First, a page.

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Details of Grant 

EPSRC Reference: EP/R013918/1
Title: Detecting and Monitoring Stroke in China Using a Low-Cost, Portable Microwave Scanner (DeMoStroke)
Principal Investigator: Kosmas, Dr P
Other Investigators:
Chen, Professor Y
Researcher Co-Investigators:
Project Partners:
Mediwise Ltd Shenzhen ET Medical Technology Co., Ltd
Department: Informatics
Organisation: Kings College London
Scheme: GCRF (EPSRC)
Starts: 01 February 2018 Ends: 31 January 2021 Value (£): 834,160
EPSRC Research Topic Classifications:
Med.Instrument.Device& Equip.
EPSRC Industrial Sector Classifications:
Healthcare
Related Grants:
Panel History:
Panel DatePanel NameOutcome
14 Nov 2017 EPSRC GCRF Diagnostics, Prosthetics and Orthotics panel November 2017 Announced
Summary on Grant Application Form
The impact of stroke incidents is immense: five million people die and another five million are permanently disabled every year due to stroke incidents, and stroke is placed third among reasons for acute death and first among reasons for neurological dysfunction in the western world. Its impact and consequences, however, are even more devastating in developing countries, where according to WHO estimates, death from stroke accounted for 85.5% of stroke deaths worldwide in 2001, and the number of disability-adjusted life years (DALYs), i.e. years of life lost and years lived with disability, was almost seven times higher than in high-income countries. In China, in particular, stroke is the leading cause of death, and it strikes earlier in life than it does in the western world. Its treatment relies to a great extent on the information provided by diagnostic methodologies, which are necessary to guide medical experts in choosing a treatment strategy and to assess its efficiency.

This project will build on existing expertise by the project partners in the UK and China towards the development of a portable and low-cost system which can detect the occurrence, and monitor the evolution of stroke and its treatment using microwave technology. The proposed system will use low-power, non-ionizing radio waves (microwaves) to image the occurrence and evolution of stroke in an accurate manner, thereby removing the need for expensive imaging systems (such as CT scans) which would result in significant delays in treatment decisions.

This approach can address several clinical needs. For example, the system can be used inside an ambulance to determine the type of stroke much earlier than CT scanners inside a hospital. This is particularly important for ischemic stroke patients (which account for over 80% of total cases), for which early detection is crucial for thrombolytic treatment (i.e. blood thinners that can dissolve clots in blood vessels due to ischemic stroke but would worsen the condition of a blood vessel rupture occurring in hemorrhagic stroke). Moreover, by serving as a point of care diagnostic tool for patients at their homes, the proposed approach can lead to more efficient management of stroke in the post-acute stage, which can improve the potential recovery of the patient. The scanner can therefore revolutionise stroke therapy and recovery in communities where CT or MRI equipment is scarce or not available, such as underdeveloped or rural areas in China and other ODA countries.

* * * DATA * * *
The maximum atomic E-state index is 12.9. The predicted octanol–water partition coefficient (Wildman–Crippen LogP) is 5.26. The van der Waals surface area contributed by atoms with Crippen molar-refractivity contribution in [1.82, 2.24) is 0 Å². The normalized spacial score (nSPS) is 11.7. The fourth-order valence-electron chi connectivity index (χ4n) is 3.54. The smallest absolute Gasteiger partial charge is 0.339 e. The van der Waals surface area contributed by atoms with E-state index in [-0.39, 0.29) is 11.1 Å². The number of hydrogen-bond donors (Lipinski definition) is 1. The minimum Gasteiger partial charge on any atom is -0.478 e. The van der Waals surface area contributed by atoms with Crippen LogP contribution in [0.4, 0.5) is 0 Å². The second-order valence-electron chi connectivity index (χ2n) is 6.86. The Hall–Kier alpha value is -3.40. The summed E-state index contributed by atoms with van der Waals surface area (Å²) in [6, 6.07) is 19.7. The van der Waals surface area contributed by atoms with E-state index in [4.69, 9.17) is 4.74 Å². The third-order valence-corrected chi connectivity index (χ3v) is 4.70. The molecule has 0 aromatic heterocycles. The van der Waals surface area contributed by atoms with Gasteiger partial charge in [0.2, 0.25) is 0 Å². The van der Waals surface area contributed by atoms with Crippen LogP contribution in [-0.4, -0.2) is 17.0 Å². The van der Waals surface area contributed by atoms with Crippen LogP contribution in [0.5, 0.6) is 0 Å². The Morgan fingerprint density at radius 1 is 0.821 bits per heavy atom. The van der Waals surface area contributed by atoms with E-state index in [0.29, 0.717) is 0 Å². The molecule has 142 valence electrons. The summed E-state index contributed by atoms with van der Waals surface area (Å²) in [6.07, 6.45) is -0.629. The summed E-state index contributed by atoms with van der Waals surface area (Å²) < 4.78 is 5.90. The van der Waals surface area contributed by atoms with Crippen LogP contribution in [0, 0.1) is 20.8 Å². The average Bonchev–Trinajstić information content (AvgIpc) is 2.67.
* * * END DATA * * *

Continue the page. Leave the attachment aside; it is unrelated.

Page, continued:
The project will develop the microwave device relying on academic and industrial UK expertise in microwave imaging algorithms and instrumentation. In addition to offering academic expertise in microwave medical imaging, the project's ODA partners will accelerate the proposed device's pathway to clinical use through a network of hospitals and medical centres and cooperation with over 35 hospitals across 30 cities in China in the planning of clinical trials. Although delivered in China, the project can make a difference in many developing countries where stroke is emerging as a health threat also for younger populations (e.g. South Asian countries), as the targeted device will be affordable and simple enough to use.

Key Findings
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